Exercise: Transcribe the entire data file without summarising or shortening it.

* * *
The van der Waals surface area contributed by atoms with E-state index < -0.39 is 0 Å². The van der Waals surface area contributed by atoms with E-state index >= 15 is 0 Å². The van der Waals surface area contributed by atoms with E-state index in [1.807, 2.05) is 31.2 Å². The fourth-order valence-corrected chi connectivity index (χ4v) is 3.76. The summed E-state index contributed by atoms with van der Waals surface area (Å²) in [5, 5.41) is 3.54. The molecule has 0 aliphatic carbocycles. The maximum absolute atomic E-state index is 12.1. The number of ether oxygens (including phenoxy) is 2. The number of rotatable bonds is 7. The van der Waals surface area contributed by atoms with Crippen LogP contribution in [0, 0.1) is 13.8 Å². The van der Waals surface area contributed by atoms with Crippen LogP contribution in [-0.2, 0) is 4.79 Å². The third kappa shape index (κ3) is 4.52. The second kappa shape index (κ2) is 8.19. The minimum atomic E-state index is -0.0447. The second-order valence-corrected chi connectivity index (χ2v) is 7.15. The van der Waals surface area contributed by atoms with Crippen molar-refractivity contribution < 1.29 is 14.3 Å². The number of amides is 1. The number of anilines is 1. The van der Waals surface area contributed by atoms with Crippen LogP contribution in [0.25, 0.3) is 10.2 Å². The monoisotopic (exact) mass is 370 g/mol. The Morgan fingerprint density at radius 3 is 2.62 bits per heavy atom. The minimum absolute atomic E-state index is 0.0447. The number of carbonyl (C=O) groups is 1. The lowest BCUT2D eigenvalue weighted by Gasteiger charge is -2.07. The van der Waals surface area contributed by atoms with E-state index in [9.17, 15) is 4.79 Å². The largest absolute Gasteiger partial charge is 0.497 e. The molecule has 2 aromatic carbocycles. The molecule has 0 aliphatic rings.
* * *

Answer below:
The van der Waals surface area contributed by atoms with E-state index < -0.39 is 0 Å². The van der Waals surface area contributed by atoms with E-state index >= 15 is 0 Å². The van der Waals surface area contributed by atoms with E-state index in [1.807, 2.05) is 31.2 Å². The fourth-order valence-corrected chi connectivity index (χ4v) is 3.76. The summed E-state index contributed by atoms with van der Waals surface area (Å²) in [5, 5.41) is 3.54. The molecule has 0 aliphatic carbocycles. The maximum absolute atomic E-state index is 12.1. The number of ether oxygens (including phenoxy) is 2. The number of rotatable bonds is 7. The van der Waals surface area contributed by atoms with Crippen LogP contribution in [0, 0.1) is 13.8 Å². The van der Waals surface area contributed by atoms with Crippen LogP contribution in [-0.2, 0) is 4.79 Å². The third kappa shape index (κ3) is 4.52. The second kappa shape index (κ2) is 8.19. The minimum atomic E-state index is -0.0447. The second-order valence-corrected chi connectivity index (χ2v) is 7.15. The van der Waals surface area contributed by atoms with Crippen molar-refractivity contribution < 1.29 is 14.3 Å². The number of amides is 1. The number of anilines is 1. The van der Waals surface area contributed by atoms with Crippen LogP contribution in [0.25, 0.3) is 10.2 Å². The monoisotopic (exact) mass is 370 g/mol. The Morgan fingerprint density at radius 3 is 2.62 bits per heavy atom. The minimum absolute atomic E-state index is 0.0447. The number of carbonyl (C=O) groups is 1. The lowest BCUT2D eigenvalue weighted by Gasteiger charge is -2.07. The van der Waals surface area contributed by atoms with E-state index in [9.17, 15) is 4.79 Å². The largest absolute Gasteiger partial charge is 0.497 e. The molecule has 2 aromatic carbocycles. The molecule has 0 aliphatic rings.